Healthy Living

Students Develop Exoskeleton App to Help Patients with Muscular Dystrophy

Mobile Maestro is not just a student project. It is something that can change a lot of lives.

Wayne Dyksen, who is a computer science and engineering professor, is also the executive director of Design Day, where Mobile Maestro (as well as a plethora of other student-led projects) were displayed.

“This is an excellent example of our hands-on education that provides students with opportunities to engage in real-world problem solving – students making a difference in the lives of others and in turn having a life-changing experience themselves,” said Dyksen. “We’re not looking at this as simply a student project; this is something that has commercial potential for anyone facing mobility challenges.”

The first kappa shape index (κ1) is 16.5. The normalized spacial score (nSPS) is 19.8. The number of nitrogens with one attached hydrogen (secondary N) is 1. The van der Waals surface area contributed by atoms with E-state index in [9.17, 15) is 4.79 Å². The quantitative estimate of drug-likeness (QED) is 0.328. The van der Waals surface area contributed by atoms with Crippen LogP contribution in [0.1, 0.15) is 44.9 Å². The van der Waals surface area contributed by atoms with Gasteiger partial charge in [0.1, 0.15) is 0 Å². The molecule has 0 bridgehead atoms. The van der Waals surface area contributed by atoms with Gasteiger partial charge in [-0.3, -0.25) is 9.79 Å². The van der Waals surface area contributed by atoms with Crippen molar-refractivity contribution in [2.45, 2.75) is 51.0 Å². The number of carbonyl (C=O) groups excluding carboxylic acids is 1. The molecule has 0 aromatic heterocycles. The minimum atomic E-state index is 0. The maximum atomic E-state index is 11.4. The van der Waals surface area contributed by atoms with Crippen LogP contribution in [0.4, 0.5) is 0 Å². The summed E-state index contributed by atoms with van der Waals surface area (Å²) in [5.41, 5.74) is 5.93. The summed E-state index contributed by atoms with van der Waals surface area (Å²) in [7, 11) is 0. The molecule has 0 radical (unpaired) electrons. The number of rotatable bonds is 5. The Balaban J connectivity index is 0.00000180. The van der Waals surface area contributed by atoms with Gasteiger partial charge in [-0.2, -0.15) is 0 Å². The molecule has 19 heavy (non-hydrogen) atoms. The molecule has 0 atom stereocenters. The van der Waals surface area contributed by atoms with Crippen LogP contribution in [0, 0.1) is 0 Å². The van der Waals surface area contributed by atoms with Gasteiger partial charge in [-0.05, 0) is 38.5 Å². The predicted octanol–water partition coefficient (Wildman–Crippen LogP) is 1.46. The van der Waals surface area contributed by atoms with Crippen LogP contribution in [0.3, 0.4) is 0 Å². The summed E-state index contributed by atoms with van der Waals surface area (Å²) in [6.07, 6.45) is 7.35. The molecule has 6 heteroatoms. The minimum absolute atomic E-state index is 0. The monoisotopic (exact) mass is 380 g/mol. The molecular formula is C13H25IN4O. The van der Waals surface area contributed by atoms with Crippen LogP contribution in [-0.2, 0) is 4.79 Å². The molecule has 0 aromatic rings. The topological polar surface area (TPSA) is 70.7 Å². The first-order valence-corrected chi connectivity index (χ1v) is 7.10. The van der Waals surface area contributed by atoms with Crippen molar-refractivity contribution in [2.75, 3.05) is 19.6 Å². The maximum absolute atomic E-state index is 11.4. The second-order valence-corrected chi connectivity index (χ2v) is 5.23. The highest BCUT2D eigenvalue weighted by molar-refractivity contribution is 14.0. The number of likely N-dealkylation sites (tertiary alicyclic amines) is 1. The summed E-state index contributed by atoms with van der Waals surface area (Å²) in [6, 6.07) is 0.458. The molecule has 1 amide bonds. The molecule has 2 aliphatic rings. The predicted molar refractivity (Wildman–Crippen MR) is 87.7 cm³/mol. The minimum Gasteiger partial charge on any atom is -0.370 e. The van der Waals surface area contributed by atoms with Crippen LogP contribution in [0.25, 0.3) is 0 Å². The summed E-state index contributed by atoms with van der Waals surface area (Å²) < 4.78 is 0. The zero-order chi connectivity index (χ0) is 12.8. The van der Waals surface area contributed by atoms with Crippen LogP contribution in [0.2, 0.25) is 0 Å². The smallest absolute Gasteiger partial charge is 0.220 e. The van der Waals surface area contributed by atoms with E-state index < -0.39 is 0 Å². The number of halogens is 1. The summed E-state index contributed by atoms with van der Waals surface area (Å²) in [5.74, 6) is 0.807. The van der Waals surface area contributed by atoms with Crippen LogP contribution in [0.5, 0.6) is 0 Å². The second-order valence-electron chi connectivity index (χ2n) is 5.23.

This is the direction that society is going. While historically, people have relied on companies and advertisers to tell them what they should buy and when, people are now utilizing their creative ideas as well as their limitless technological access, in order to create devices that really make a difference. The result? The commercial potential that Dyksen referenced.